Sen Murray argued:
"There's nothing stopping Secretary DeVos from providing relief to struggling borrowers today, and she needs to begin approving claims immediately so students who were cheated out of their education and savings get the relief they are entitled to."
Harvard Law School's Project on Predatory Student Lending director of litigation, Eileen Connor, states she had borrowers with four-year-old claims.
She argues loan debt has ballooned, and in lawsuits, her group described delays causing borrowers anxiety, fear, psychological and financial distress.
"The department's delay is not neutral. It's harming students."
"I don't want to put any words in the judge's mouth, but I think based on the evidence, it's unquestionable that the Department of Education is in contempt of the court order. There really is no factual question about it."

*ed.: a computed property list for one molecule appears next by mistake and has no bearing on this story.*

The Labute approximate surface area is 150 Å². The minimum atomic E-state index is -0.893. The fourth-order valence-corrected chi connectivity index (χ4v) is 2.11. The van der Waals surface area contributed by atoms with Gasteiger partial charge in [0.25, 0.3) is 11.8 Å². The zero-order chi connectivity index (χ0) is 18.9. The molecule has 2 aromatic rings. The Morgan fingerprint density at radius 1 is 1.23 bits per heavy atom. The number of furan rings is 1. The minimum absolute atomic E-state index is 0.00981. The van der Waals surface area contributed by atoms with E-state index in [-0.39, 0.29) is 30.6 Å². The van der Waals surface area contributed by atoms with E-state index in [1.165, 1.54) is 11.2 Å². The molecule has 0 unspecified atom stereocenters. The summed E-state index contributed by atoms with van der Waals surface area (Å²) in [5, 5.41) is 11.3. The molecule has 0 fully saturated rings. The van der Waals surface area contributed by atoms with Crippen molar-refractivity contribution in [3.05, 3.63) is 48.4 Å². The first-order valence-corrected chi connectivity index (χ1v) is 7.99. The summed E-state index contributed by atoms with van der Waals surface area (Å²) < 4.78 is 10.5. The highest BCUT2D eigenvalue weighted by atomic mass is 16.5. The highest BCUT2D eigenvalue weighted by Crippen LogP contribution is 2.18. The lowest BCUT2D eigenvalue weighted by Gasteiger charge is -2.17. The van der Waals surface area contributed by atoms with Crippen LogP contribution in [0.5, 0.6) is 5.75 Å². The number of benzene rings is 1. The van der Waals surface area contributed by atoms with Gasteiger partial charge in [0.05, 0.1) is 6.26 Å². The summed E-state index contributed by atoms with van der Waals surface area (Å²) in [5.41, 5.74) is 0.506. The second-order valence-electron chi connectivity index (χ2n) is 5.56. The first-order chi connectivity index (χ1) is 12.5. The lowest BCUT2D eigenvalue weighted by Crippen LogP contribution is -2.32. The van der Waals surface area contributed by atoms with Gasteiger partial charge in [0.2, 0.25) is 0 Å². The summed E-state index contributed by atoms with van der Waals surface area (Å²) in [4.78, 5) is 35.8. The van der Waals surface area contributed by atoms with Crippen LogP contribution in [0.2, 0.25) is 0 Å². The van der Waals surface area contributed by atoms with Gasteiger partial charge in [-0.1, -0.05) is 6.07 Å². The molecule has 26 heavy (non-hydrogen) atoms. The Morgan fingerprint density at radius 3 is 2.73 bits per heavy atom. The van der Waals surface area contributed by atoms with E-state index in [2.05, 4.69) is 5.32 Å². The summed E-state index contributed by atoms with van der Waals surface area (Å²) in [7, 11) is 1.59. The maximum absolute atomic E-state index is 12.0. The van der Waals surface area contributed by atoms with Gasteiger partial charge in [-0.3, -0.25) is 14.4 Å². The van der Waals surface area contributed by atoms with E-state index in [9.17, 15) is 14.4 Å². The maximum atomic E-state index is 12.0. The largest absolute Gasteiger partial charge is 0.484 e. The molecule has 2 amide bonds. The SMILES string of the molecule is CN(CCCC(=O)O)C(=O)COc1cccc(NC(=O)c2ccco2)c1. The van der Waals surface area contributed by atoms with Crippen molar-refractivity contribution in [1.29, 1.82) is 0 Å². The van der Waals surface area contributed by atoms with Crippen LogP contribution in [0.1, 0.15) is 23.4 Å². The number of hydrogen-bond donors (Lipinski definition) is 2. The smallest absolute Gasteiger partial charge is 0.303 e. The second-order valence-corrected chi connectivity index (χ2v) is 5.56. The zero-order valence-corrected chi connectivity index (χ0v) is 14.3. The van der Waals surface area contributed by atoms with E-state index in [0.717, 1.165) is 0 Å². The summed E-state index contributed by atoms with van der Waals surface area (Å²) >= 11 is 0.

"Not only has the Department of Education over and over refused to do its job and discharge the loans, but it has also refused to just follow the basic laws of the court. It really takes the cake. It's far beyond what I've seen before."
Attorneys for DeVos and the Department of Education have until October 21 to file relevant briefings to argue the contempt of court motion.
Toby Merrill's team will have an additional week to then respond.
Image the Education Secretary behind bars.